Now Showing: Venom

%22Venom%2C%22+in+its+opening+week%2C+grossed+%2480+million+in+North+America+and+globally+%24205+million.
Back to Article
Back to Article

Now Showing: Venom

"Venom," in its opening week, grossed $80 million in North America and globally $205 million.

Photo courtesy of Marvel Entertainment

"Venom," in its opening week, grossed $80 million in North America and globally $205 million.

Photo courtesy of Marvel Entertainment

Photo courtesy of Marvel Entertainment

"Venom," in its opening week, grossed $80 million in North America and globally $205 million.

Based on Marvel’s darkest villain, “Venom” turns out to be a mix of hero and anti-hero elements that don’t entirely live up to the newly advertised anti-hero genre of Marvel movies.

The movie is very different from the “Venom” comic books in that it has nothing to do with Spider-man. “Venom” showcases the life of Eddie Brock (Tom Hardy), an impulsive and passionate journalist who loses his job, lover (Michelle Williams) and sanity. When Eddie reaches rock bottom, he bonds with a symbiote, an extraterrestrial organism that survives through symbiosis.

The symbiote, or Venom, is able to greatly boost Eddie’s physical and healing capabilities, almost instantaneously covering his body in a second-skin resistant to almost everything deemed as harmful. However, Venom has a mind of its own, seeking to eat humans and wreak havoc.

The movie details the odd yet amusing relationship between Eddie and Venom as they save the world from Carlton Drake (Riz Ahmed), an overly ambitious and crazy visionary responsible for bringing symbiotes to Earth. Strangely enough, Drake reminded me of Thanos from “Infinity War,” as they both commit monstrous actions to achieve their goal of a perfect world.

Overall, the movie is very different from what many Marvel fans had anticipated. The tone of the movie, advertised as dark and villainous in trailers and posters, does not live up to  expectations. Fans going to watch the movie with expectations of a bloodbath and a completely evil protagonist will be let down. Instead of a serious, dark tone, the movie feels lighthearted at times.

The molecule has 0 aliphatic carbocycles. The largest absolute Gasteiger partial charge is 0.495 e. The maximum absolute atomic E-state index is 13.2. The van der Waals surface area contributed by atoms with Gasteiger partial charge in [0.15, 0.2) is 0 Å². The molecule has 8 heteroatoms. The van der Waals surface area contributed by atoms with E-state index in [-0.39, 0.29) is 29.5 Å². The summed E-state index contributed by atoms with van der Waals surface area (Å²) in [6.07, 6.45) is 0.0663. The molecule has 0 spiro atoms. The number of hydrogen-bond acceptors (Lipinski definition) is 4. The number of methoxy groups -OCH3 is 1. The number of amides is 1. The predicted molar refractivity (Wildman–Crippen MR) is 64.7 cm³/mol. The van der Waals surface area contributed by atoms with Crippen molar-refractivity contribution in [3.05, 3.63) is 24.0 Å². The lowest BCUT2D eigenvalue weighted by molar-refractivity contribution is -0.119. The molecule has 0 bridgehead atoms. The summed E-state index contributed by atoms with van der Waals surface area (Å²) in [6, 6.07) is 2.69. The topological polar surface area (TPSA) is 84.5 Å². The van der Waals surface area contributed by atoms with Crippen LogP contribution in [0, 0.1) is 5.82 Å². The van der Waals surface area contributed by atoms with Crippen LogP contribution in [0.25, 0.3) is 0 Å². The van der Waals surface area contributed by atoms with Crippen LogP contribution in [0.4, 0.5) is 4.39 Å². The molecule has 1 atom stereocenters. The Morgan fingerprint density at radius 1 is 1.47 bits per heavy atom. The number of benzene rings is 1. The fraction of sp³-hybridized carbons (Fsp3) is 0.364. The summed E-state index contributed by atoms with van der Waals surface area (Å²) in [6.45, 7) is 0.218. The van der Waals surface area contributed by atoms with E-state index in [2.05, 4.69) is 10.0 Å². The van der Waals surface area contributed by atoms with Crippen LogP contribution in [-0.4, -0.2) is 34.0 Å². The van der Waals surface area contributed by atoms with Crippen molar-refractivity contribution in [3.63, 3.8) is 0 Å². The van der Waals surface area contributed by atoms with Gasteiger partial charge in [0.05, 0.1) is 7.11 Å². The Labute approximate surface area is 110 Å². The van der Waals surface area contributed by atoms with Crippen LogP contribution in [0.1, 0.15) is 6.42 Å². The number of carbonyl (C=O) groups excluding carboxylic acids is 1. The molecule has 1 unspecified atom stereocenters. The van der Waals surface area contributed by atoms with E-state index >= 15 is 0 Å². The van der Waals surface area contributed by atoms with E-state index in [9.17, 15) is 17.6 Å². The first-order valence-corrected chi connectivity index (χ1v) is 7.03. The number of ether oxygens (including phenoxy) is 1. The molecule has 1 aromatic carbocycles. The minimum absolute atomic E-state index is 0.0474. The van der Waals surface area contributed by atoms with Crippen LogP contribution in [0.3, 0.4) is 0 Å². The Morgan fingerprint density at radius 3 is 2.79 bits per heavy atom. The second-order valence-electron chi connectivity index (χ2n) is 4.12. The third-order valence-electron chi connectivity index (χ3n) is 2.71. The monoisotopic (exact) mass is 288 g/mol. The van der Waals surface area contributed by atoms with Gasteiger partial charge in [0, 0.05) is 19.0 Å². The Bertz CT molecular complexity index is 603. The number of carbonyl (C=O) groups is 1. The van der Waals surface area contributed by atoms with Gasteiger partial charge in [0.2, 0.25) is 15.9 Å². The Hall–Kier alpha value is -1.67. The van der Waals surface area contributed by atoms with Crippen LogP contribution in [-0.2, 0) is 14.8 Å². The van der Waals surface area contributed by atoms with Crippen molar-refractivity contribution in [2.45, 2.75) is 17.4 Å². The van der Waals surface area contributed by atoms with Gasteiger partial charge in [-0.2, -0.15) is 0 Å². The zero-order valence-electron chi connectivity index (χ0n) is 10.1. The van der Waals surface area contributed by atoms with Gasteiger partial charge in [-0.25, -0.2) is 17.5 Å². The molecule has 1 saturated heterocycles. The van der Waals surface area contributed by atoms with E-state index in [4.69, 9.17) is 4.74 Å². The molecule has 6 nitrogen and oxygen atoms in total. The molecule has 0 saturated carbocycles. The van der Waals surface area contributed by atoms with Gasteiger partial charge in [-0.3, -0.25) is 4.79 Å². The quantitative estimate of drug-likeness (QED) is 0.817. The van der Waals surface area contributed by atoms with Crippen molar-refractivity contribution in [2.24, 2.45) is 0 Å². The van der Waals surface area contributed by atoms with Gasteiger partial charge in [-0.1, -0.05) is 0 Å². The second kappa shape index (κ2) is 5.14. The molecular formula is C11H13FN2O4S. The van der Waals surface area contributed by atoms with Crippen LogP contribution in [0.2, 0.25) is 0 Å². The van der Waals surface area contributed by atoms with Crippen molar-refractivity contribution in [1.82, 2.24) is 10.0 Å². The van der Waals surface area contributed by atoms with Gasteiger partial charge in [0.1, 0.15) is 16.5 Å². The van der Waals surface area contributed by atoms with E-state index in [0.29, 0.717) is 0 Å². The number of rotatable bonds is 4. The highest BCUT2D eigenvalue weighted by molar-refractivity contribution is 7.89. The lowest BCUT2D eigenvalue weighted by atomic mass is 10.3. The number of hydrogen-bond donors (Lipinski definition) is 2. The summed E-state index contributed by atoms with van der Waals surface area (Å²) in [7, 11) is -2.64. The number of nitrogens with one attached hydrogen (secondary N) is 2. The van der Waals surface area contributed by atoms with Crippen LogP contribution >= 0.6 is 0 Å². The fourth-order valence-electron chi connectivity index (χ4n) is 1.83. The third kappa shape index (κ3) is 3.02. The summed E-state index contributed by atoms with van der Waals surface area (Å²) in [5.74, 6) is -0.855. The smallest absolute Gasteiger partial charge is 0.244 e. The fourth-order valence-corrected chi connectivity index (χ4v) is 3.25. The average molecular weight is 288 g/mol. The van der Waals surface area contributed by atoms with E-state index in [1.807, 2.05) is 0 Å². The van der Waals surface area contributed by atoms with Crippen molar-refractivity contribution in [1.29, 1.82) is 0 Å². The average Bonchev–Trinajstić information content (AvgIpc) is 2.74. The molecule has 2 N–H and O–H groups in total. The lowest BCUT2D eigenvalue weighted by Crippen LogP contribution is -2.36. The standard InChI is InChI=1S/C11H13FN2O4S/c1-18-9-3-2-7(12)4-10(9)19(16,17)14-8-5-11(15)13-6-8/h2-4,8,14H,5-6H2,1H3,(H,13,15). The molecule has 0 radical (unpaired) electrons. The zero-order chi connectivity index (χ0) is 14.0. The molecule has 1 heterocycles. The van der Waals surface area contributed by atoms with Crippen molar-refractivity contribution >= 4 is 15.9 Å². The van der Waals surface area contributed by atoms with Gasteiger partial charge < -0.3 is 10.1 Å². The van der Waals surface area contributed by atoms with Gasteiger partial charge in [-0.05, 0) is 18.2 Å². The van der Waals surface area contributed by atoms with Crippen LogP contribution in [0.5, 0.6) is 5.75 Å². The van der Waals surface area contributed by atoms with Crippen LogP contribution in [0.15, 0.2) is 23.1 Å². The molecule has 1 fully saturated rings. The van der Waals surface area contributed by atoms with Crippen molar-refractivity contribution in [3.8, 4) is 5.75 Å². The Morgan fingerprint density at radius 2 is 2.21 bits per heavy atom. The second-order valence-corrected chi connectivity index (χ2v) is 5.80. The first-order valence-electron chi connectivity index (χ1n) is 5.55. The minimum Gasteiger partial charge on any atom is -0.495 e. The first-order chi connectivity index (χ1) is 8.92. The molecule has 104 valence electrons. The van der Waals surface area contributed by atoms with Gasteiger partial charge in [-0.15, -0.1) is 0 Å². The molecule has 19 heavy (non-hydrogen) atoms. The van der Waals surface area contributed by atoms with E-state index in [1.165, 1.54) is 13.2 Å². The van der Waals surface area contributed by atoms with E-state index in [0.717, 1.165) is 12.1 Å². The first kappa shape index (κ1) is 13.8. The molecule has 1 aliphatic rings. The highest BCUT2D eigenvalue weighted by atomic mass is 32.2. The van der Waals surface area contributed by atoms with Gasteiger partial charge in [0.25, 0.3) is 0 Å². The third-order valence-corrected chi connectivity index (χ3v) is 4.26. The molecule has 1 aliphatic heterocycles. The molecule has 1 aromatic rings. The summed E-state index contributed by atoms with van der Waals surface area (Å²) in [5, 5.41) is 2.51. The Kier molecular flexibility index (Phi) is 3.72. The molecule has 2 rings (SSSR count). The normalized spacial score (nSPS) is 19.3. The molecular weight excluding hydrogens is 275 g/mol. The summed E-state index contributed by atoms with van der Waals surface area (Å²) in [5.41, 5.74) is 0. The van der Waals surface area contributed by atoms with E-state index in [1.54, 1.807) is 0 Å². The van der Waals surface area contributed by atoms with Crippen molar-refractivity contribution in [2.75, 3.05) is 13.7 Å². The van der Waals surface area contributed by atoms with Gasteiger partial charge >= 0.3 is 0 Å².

Despite the confusing tone, Marvel-style humor shows up, and the contrast that the comedic elements create managed to make me laugh. The humor is very enjoyable at times, even if it is not appropriate for the genre.

While the Venom in the comic books devotes his entire life to destroying Spider-man, there is no evident hatred or acknowledgment in this movie of “the friendly neighborhood Spider-man.” The movie offers a completely new take on Venom, wholly recreating the origin of Eddie Brock. This made the character less memorable in my opinion, as I was looking forward to a villain movie solely, with an eventual showdown with Spider-man.

In addition to the let down of Venom’s character, the plot development was excruciatingly slow, especially in the beginning of the movie. After hundreds of Marvel origin stories, it was no longer entertaining to experience Eddie’s fall to rock bottom for almost an hour.

It was only toward the end that I felt the movie really shined. In the last hour of the movie, the action and plot picks up, and the film grows more entertaining.

I feel the few action scenes are the best part of Venom. In line with Marvel’s other carefully crafted fights, they were exhilarating, intense and above all, fun to watch.